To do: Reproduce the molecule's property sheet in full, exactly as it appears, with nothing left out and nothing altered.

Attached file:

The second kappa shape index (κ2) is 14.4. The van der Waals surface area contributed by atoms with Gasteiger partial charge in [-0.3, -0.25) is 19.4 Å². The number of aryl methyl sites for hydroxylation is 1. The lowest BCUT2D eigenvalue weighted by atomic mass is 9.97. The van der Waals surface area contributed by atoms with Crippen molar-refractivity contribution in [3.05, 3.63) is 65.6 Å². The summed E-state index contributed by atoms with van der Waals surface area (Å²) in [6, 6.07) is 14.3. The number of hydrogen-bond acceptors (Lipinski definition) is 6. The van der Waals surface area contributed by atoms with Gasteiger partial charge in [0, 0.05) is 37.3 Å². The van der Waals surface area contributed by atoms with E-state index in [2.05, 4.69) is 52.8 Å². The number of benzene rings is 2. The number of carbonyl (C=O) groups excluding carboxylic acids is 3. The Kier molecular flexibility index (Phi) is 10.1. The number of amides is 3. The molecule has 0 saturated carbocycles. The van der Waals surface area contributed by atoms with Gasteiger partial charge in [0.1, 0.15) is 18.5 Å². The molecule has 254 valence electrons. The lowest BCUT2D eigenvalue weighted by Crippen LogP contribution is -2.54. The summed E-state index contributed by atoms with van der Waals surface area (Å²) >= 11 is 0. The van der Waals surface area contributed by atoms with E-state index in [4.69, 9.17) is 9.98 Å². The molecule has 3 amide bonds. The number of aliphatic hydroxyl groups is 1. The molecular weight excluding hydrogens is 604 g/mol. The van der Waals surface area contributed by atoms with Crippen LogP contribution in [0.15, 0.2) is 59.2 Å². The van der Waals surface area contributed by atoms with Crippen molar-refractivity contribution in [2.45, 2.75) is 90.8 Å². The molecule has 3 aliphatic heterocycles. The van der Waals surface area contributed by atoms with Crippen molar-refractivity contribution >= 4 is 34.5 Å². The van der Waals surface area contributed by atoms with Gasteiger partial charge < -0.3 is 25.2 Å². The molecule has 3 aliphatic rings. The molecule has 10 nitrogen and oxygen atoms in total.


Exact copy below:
The second kappa shape index (κ2) is 14.4. The van der Waals surface area contributed by atoms with Gasteiger partial charge in [-0.3, -0.25) is 19.4 Å². The number of aryl methyl sites for hydroxylation is 1. The lowest BCUT2D eigenvalue weighted by atomic mass is 9.97. The van der Waals surface area contributed by atoms with Crippen molar-refractivity contribution in [3.05, 3.63) is 65.6 Å². The summed E-state index contributed by atoms with van der Waals surface area (Å²) in [6, 6.07) is 14.3. The number of hydrogen-bond acceptors (Lipinski definition) is 6. The van der Waals surface area contributed by atoms with Gasteiger partial charge in [0, 0.05) is 37.3 Å². The van der Waals surface area contributed by atoms with E-state index in [2.05, 4.69) is 52.8 Å². The number of benzene rings is 2. The number of carbonyl (C=O) groups excluding carboxylic acids is 3. The Kier molecular flexibility index (Phi) is 10.1. The number of amides is 3. The molecule has 0 saturated carbocycles. The van der Waals surface area contributed by atoms with Gasteiger partial charge in [0.1, 0.15) is 18.5 Å². The molecule has 254 valence electrons. The lowest BCUT2D eigenvalue weighted by Crippen LogP contribution is -2.54. The summed E-state index contributed by atoms with van der Waals surface area (Å²) >= 11 is 0. The van der Waals surface area contributed by atoms with E-state index in [4.69, 9.17) is 9.98 Å². The molecule has 3 amide bonds. The number of aliphatic hydroxyl groups is 1. The molecular weight excluding hydrogens is 604 g/mol. The van der Waals surface area contributed by atoms with Crippen LogP contribution in [0.15, 0.2) is 59.2 Å². The van der Waals surface area contributed by atoms with Crippen molar-refractivity contribution in [2.45, 2.75) is 90.8 Å². The molecule has 3 aliphatic heterocycles. The van der Waals surface area contributed by atoms with Crippen molar-refractivity contribution >= 4 is 34.5 Å². The van der Waals surface area contributed by atoms with Gasteiger partial charge < -0.3 is 25.2 Å². The molecule has 3 aliphatic rings. The molecule has 10 nitrogen and oxygen atoms in total.